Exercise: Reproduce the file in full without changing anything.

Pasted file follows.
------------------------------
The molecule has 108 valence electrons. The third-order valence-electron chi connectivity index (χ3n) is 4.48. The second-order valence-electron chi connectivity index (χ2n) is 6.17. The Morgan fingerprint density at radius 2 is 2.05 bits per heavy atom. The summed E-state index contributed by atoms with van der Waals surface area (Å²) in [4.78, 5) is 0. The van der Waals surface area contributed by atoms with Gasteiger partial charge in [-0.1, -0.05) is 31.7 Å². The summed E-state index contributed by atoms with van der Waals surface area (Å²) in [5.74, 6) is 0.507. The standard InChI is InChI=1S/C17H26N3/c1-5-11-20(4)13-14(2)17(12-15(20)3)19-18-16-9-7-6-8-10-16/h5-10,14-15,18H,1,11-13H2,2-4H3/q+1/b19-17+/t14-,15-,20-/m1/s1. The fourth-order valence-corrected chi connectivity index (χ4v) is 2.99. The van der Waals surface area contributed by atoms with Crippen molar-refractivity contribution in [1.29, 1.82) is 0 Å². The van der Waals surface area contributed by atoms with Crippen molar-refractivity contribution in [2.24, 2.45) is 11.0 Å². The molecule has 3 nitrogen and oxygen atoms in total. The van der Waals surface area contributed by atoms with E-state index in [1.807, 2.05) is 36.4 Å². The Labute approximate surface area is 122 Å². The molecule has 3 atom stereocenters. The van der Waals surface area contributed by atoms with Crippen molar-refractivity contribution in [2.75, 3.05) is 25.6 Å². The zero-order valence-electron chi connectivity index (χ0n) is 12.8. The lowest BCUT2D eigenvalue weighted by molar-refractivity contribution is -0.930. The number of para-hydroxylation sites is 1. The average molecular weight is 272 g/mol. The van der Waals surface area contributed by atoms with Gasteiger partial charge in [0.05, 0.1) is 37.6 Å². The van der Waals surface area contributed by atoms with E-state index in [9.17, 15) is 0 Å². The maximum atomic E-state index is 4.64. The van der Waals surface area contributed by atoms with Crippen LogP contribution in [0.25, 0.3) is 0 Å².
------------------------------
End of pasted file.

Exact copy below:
The molecule has 108 valence electrons. The third-order valence-electron chi connectivity index (χ3n) is 4.48. The second-order valence-electron chi connectivity index (χ2n) is 6.17. The Morgan fingerprint density at radius 2 is 2.05 bits per heavy atom. The summed E-state index contributed by atoms with van der Waals surface area (Å²) in [4.78, 5) is 0. The van der Waals surface area contributed by atoms with Gasteiger partial charge in [-0.1, -0.05) is 31.7 Å². The summed E-state index contributed by atoms with van der Waals surface area (Å²) in [5.74, 6) is 0.507. The standard InChI is InChI=1S/C17H26N3/c1-5-11-20(4)13-14(2)17(12-15(20)3)19-18-16-9-7-6-8-10-16/h5-10,14-15,18H,1,11-13H2,2-4H3/q+1/b19-17+/t14-,15-,20-/m1/s1. The fourth-order valence-corrected chi connectivity index (χ4v) is 2.99. The van der Waals surface area contributed by atoms with Crippen molar-refractivity contribution in [1.29, 1.82) is 0 Å². The van der Waals surface area contributed by atoms with Crippen molar-refractivity contribution in [2.24, 2.45) is 11.0 Å². The molecule has 3 nitrogen and oxygen atoms in total. The van der Waals surface area contributed by atoms with E-state index in [1.807, 2.05) is 36.4 Å². The Labute approximate surface area is 122 Å². The molecule has 3 atom stereocenters. The van der Waals surface area contributed by atoms with Crippen molar-refractivity contribution in [2.75, 3.05) is 25.6 Å². The zero-order valence-electron chi connectivity index (χ0n) is 12.8. The lowest BCUT2D eigenvalue weighted by molar-refractivity contribution is -0.930. The number of para-hydroxylation sites is 1. The average molecular weight is 272 g/mol. The van der Waals surface area contributed by atoms with Gasteiger partial charge in [0.05, 0.1) is 37.6 Å². The van der Waals surface area contributed by atoms with E-state index in [9.17, 15) is 0 Å². The maximum atomic E-state index is 4.64. The van der Waals surface area contributed by atoms with Crippen LogP contribution in [0.25, 0.3) is 0 Å².